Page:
Wisconsin Ironman & New Mexico Toughman Triathlon

The road to my first Ironman and half-ironman distance are dedicated to my mom and dad, respectively. Both mom and dad are great role models for my brother, sister and me.FullSizeRender-1

The first of the races, the 2016 New Mexico Toughman Triathlon, is dedicated to my dad. He is a toughman, a survivor. In college he earned a swimming scholarship to Notre Dame. Later in life he survived a small plane crash and learned to walk again. He has had parts of his foot cut off (and reattached), survived a fusiform aneurism and has never lost his sense of humor.

The 2016 Ironman Wisconsin (#IMWI) Ironman seemed to be fitting to dedicate to my “Ironmom”. The foundation for our family, she remains CEO of the Garrity Family. Organizing, planning, engaging and caring for all of her children, even the favorite one.

Ok, kidding, there is no favorite. It is a long running joke amongst the siblings.

When the Toughman competition unfolded in August 2016, I went into the race feeling confident with the 54+ mile bike ride and 13+ mile run. The swim was what captivated my anxiety.

There were two waves of swimmers; men followed by women/relay teams. In my mind, this meant I was surely going to be passed. And that was ok, I knew my swimming prowess was significantly impacted by two right shoulder surgeries that I never properly rehabilitated.

My plan on the swim was to sit back and let the field spread out ahead of me. That approach seemed to work well for me right from the start when I saw a pod of faster swimmers get off course in advance of the first swim. At one point, I sat up in the water, looking at the lead group, and noticed the lead swimmer was going a little more to the left then he really needed on the rectangular clockwise course. I just swam, the lead group and lead females and relay teams all eventually caught up.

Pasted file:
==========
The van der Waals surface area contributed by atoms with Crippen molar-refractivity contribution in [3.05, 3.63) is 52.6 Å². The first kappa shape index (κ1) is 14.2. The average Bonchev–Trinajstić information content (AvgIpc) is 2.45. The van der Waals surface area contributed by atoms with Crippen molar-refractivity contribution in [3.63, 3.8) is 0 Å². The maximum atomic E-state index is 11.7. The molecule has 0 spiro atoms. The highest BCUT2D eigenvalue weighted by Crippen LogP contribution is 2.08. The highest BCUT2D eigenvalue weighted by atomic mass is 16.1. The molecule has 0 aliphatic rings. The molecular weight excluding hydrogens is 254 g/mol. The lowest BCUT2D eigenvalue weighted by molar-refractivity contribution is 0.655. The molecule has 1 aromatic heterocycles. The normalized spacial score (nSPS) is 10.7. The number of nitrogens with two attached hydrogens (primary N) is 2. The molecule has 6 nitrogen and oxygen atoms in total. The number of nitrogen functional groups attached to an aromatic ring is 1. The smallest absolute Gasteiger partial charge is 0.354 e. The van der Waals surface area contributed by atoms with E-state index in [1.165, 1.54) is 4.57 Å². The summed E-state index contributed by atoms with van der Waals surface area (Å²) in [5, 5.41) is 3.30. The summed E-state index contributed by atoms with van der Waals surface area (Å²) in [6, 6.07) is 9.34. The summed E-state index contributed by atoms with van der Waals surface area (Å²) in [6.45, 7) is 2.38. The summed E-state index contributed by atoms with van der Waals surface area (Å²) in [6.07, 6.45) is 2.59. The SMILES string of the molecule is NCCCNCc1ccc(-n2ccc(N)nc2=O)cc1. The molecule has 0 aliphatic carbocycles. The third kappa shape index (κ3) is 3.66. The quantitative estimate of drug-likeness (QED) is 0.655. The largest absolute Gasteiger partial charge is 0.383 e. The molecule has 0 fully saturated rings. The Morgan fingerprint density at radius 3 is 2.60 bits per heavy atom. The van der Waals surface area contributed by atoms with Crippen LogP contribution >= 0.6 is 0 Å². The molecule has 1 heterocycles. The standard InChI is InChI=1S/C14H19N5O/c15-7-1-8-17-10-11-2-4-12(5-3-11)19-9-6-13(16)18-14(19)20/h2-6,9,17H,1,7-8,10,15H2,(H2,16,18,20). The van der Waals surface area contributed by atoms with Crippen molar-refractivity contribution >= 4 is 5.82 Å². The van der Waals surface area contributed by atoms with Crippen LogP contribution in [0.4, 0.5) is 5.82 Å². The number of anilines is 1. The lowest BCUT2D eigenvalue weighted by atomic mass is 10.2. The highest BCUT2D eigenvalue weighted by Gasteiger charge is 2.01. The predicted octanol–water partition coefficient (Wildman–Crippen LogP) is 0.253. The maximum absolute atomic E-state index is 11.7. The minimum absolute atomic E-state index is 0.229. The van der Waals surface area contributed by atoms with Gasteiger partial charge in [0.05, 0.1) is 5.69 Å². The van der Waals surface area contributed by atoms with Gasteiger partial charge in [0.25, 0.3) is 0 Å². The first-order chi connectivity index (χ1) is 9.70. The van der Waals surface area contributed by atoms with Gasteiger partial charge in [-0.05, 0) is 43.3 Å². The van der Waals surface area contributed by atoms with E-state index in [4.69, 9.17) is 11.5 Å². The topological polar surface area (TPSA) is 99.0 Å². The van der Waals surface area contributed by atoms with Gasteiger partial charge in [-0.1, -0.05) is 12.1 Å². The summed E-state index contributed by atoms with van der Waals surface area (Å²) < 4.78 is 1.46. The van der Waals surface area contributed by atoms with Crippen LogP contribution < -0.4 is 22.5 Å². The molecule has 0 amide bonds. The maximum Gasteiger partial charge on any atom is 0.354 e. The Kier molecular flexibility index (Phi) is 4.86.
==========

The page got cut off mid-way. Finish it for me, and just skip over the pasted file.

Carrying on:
The bike course, which I’d ridden before with friends, was a challenge that was made palatable by the amazing scenery of Cochiti, New Mexico.

The run course, was a bit more challenging. And very hilly. Along the way, friends and teammates from my Black Dog Triathlon team cheered me on and provided encouragement. RunIMG_5739ning the race for my dad, I honored him by wearing a Notre Dame shirt that read “Play like a champion today.” Those words are the last things football players see before entering onto the gridiron.

The finish felt good, mission accomplished. I soaked in the achievement for a day or two, feeling confident about the next race in less than four weeks.

The atmosphere of the Ironman is very different than that of the Toughman. Like the difference between Major League Baseball and the minor leagues. The professionalism and very buttoned up atmosphere of the Ironman brand is reinforced through signage, shirts, organization and its army of volunteers. The signature of every event is the event’s founder Mike Reilly announcing to the world “(Enter a name here) You Are an IRONMAN!” It is quite exciting to hear your name announced in a venue like that.

For 2016 Wisconsin Ironman, I was racing through a charity entry with Team Worldvision. Raising funds so the people of Africa can have access to clean water. The morning of the race, our team was grouped together. The nervous tension could be cut with a knife. We gathered together for prayer and a word of encouragement. As we were wrapping up, Mike Reilly suddenly appeared over my shoulder and told our group “Team Worldvision, today, each of you will be FullSizeRender-3an IRONMAN.” Talk about hitting the emotional baseball out of the park!

While I won’t go over every aspect of the race, chapter and verse. Here are some of the highlights.